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Chapters and Endings

At the beginning of this series of blog posts, I included an image of the “Outline/Timeline” I developed to help a gardener become more structured. If you would like a sample of the “Outline/Timeline”, send me an email at and I’ll send you some samples of how I’ve used this tool.

Welcome (finally, eh?) to the seventh and last blog post on the topic of Structure for Gardeners. Can you believe I covered all this material in an hour-plus writing seminar on Facebook Live last summer? Amazing. Well, Happy Thanksgiving has a new meaning this year. Thanks that this topic has come to a conclusion!

Let’s do a quick recap on how we’ve gotten to this point.

In September (Hero’s Journey) and October (Plot Skeleton) I offered several blog posts taken from the first two writing seminars I hosted last summer. This month, I shared information presented in the third seminar, which dealt primarily with how to take those plot elements we discussed in the first two seminars and put them into one of the many viable structures that help a writer produce a book.

Thus far in the series Structure for Gardeners, we’ve looked at an Overview on Structure, at the common Three-Act Structure, at the aspects of Plot vs. Character, at the important concept of Point of View, the importance of “Method” and then on Friday we started looking at many different ideas such as Backstory. Today we conclude with a look at Chapters, how to End the Book and a number of other miscellaneous thoughts.

All of the material presented in the original seminar came from other writers, such as Nancy Rue, Angela Hunt, Kathy Mackle, Wanda Dyson and DJ Williams. I also picked up the outline for the Three-Act Structure from The Master Class website.

I believe there are two basic types of authors – architects and gardeners.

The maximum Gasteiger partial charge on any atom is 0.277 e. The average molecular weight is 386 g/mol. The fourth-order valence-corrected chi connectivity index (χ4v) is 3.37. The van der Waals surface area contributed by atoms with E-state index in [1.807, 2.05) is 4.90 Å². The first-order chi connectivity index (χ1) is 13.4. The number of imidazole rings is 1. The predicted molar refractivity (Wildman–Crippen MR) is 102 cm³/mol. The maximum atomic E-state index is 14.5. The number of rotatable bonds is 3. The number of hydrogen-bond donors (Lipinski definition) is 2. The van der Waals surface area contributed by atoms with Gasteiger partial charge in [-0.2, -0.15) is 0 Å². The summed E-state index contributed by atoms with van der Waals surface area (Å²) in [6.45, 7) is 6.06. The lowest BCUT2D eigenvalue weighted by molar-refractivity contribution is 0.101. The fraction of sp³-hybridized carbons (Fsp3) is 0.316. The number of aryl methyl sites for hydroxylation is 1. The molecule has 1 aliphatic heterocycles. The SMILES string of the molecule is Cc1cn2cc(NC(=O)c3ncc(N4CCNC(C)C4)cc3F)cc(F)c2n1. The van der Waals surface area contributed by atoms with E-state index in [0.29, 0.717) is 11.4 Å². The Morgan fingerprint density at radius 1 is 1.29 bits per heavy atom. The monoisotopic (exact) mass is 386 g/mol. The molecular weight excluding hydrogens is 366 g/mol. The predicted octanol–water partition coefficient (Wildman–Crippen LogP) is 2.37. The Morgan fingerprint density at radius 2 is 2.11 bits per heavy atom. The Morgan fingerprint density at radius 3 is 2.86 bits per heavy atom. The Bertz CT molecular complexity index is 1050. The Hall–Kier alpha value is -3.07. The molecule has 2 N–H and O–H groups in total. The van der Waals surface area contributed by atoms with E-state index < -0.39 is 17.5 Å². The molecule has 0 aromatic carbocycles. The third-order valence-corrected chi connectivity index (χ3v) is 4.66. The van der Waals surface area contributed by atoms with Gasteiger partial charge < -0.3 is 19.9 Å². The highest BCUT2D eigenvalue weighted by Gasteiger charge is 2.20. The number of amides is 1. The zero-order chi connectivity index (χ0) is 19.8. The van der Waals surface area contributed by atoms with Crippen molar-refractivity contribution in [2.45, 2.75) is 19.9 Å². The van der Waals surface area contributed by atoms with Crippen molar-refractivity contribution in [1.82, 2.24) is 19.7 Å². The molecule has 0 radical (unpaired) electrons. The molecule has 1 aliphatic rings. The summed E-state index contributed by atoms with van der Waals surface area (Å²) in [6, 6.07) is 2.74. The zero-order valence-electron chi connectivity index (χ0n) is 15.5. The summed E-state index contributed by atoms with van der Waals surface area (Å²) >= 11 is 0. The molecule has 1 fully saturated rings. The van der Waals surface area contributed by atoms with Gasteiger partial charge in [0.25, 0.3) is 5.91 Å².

Architects are the kinds of authors who build everything before they start – they create extensive outlines, develop detailed chapter summaries and often build meticulous biographies for each of their main characters, sometimes going as far as finding photos of individuals who look like their characters and keeping those photos in front of them.

Gardeners, like me, plant a seed, water it, let the sun shine on it for a while and then see what happens. How does it grow? Maybe it starts growing in one direction then, unexpectedly, it sends off another shoot in the opposite direction. Who knows what stages it will go through before it reaches harvest?

Often, one of the Gardener’s greatest vulnerabilities in writing, or getting their writing completed, is a lack of structure. How can I get from seed to harvest without wasting a lot of time and effort traveling down branches that bear no fruit? Thus, this seminar, Structure for Gardeners.

Today, let’s take a look at how to build chapters, construct story endings and some musings from author DJ Williams.


Get into a scene late and out early. This is one of the most valuable lessons a writer can learn. Don’t give long explanations of where you are or what’s coming. Just get into it. That keeps tension at the highest levels and sparks the reader’s imagination – What’s going on? What’s going to happen next?

Envision the chapter before you write it - like a movie projector in your head.

Play it over in your mind with the characters before you write a word.

Determine the viewpoints of the chapter - what makes it most compelling.

Think about what emotions you want the reader to feel in the chapter.

Leave the reader with questions, so they're left wondering what happens in the next chapter.


Think about every possible ending to the book as you’re building your outline.